Investigating Venus via Volcanic Iceland
Solmaz Adeli and Nils Müller are travelling to Iceland this summer to carry out two research projects in support of upcoming missions to Venus. Their visit, from 31 July – 14 August, is partly funded through Europlanet’s Transnational Access programme and the trip is part of a larger, international campaign organised by NASA‘s Jet Propulsion Laboratory (JPL) and the German Aerospace Centre, DLR.
Volcanic field sites in Iceland can be used as planetary analogues for Venus, since their resemblance to terrains and environments on Venus enable a better understanding of the processes that shape the venusian surface, and also provide an opportunity to test out instrumentation.
Solmaz, of the DLR Institute of Planetary Research, is leading a project that uses field sites on Iceland to help characterise the composition and origin of the major geologic terrains on the venusian surface, one of the main objectives of the NASA VERITAS and ESA EnVision missions. Her team will use a prototype of the VEM instrument, which will fly on-board VERITAS, to characterise lava flows in the Reykjanes peninsula, which range from very fresh terrains to areas that have been altered over time. “Very fresh” in this case even means that, by coincidence, the team will be able to measure hot lava that is currently erupting from the active Fagradalsfjall volcano since 10 July this year. The red-glowing lava rocks of the Litli-Hrútur eruption cone have about the same temperature as the surface of Venus, which is a 470 degree Celsius hothouse day and night. The team will also collect samples and take them back to the PSL laboratories at DLR-Berlin for analysis in the Venus emissivity chamber.
This project will increase our understanding of the spectral emissivity data that will be obtained by the VERITAS and EnVision missions, and be an opportunity to calibrate field data taken by the prototype VEM instrument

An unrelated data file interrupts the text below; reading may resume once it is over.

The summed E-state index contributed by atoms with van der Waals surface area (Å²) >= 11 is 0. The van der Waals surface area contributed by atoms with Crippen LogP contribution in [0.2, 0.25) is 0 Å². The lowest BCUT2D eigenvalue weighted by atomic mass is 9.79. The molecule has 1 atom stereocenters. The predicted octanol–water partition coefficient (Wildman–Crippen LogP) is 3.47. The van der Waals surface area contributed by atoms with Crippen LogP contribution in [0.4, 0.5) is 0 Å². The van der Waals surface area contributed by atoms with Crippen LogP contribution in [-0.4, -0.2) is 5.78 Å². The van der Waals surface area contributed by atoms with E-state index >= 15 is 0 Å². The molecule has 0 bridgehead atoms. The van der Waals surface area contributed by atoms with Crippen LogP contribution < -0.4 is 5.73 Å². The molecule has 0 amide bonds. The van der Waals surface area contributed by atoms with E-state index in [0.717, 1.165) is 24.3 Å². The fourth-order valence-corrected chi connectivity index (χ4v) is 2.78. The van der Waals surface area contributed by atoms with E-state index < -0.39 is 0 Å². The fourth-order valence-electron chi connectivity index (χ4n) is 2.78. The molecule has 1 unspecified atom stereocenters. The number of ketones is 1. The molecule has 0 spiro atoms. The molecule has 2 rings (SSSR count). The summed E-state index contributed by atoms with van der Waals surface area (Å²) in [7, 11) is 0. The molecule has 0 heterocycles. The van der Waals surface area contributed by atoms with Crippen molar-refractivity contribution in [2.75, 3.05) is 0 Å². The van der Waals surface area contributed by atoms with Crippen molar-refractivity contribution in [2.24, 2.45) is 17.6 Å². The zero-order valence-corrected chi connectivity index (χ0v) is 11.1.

Nils, a postoc at the Freie Universität Berlin, is leading a project to better understand volcanic activity on Venus by investigating the infrared signal of active eruptions and searching for new lava flows. The Dyngjusandur sand sheet (a cold sand desert) and the fissure-fed lava flows, Holuhraun and Thorvaldshraun, are excellent analogues on Iceland to prepare for these studies because these recent lava flows at the sites are sufficiently large and intense to be detectable on Venus.
An issue that complicates the quantitative study of volcanic activity on Venus is the unexpectedly low reflected radar signal from Venusian lava flows, which suggests that detection of active flows may be difficult because they might quickly form uninterrupted crusts, obscuring the hot lava. It is, however, possible that wind-bourne sediments are partly responsible for these low radar reflections. The Iceland volcanic sites are very well-suited to study how sediments modify the radar signal of lava flows, so the study may give new insights into radar data collected at Venus.
The team aims to acquire airborne radar data, similar to the VERITAS radar data, and carry out field work simultaneously with the flight campaign. This ‘ground-truth’ data will include information on sediment coverage and humidity, which will help to interpret and add value to the radar data.
Uli Koehler, from the DLR Institute of Planetary Research, will be travelling with the expedition team and reporting on the campaign. For updates on their progress, see the DLR blog and follow the social media channels of DLR:
Image: CC BY-SA 4.0 Mokslo Sriuba